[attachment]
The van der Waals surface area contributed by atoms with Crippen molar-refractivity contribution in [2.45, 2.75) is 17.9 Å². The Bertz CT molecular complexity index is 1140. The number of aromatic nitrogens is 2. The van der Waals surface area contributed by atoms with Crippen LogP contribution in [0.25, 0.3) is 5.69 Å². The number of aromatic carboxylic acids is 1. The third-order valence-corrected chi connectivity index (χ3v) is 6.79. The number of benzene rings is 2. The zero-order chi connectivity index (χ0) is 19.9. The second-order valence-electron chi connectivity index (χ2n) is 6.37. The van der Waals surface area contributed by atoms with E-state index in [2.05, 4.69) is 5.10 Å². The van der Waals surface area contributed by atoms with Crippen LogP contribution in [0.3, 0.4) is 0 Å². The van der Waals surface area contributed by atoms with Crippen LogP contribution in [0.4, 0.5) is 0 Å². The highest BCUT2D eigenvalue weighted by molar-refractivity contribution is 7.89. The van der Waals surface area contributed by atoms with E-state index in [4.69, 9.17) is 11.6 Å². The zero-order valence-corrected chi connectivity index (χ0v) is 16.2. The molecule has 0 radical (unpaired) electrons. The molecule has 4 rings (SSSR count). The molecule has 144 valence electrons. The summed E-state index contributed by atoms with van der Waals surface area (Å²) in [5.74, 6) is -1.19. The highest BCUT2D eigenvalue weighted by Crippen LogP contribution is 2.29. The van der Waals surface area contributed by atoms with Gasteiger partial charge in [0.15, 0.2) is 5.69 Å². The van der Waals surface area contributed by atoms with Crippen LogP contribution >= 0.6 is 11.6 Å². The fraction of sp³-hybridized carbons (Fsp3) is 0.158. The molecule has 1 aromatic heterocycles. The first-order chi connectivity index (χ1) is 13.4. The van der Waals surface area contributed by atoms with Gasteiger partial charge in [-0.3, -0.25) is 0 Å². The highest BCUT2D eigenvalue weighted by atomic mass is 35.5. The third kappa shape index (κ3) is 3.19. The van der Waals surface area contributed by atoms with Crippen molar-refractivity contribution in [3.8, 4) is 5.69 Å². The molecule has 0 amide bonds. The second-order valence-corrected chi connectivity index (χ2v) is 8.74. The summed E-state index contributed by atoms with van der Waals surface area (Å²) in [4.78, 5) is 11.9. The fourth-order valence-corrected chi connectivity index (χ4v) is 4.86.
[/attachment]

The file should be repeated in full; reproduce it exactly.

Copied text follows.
The van der Waals surface area contributed by atoms with Crippen molar-refractivity contribution in [2.45, 2.75) is 17.9 Å². The Bertz CT molecular complexity index is 1140. The number of aromatic nitrogens is 2. The van der Waals surface area contributed by atoms with Crippen LogP contribution in [0.25, 0.3) is 5.69 Å². The number of aromatic carboxylic acids is 1. The third-order valence-corrected chi connectivity index (χ3v) is 6.79. The number of benzene rings is 2. The zero-order chi connectivity index (χ0) is 19.9. The second-order valence-electron chi connectivity index (χ2n) is 6.37. The van der Waals surface area contributed by atoms with E-state index in [2.05, 4.69) is 5.10 Å². The van der Waals surface area contributed by atoms with Crippen LogP contribution in [0.3, 0.4) is 0 Å². The van der Waals surface area contributed by atoms with Crippen LogP contribution in [0.4, 0.5) is 0 Å². The highest BCUT2D eigenvalue weighted by molar-refractivity contribution is 7.89. The van der Waals surface area contributed by atoms with E-state index in [4.69, 9.17) is 11.6 Å². The zero-order valence-corrected chi connectivity index (χ0v) is 16.2. The molecule has 0 radical (unpaired) electrons. The molecule has 4 rings (SSSR count). The molecule has 144 valence electrons. The summed E-state index contributed by atoms with van der Waals surface area (Å²) in [5.74, 6) is -1.19. The highest BCUT2D eigenvalue weighted by Crippen LogP contribution is 2.29. The van der Waals surface area contributed by atoms with Gasteiger partial charge in [0.15, 0.2) is 5.69 Å². The van der Waals surface area contributed by atoms with Crippen LogP contribution >= 0.6 is 11.6 Å². The fraction of sp³-hybridized carbons (Fsp3) is 0.158. The molecule has 1 aromatic heterocycles. The first-order chi connectivity index (χ1) is 13.4. The van der Waals surface area contributed by atoms with Gasteiger partial charge in [-0.3, -0.25) is 0 Å². The highest BCUT2D eigenvalue weighted by atomic mass is 35.5. The third kappa shape index (κ3) is 3.19. The van der Waals surface area contributed by atoms with Crippen molar-refractivity contribution in [3.8, 4) is 5.69 Å². The molecule has 0 amide bonds. The second-order valence-corrected chi connectivity index (χ2v) is 8.74. The summed E-state index contributed by atoms with van der Waals surface area (Å²) in [4.78, 5) is 11.9. The fourth-order valence-corrected chi connectivity index (χ4v) is 4.86.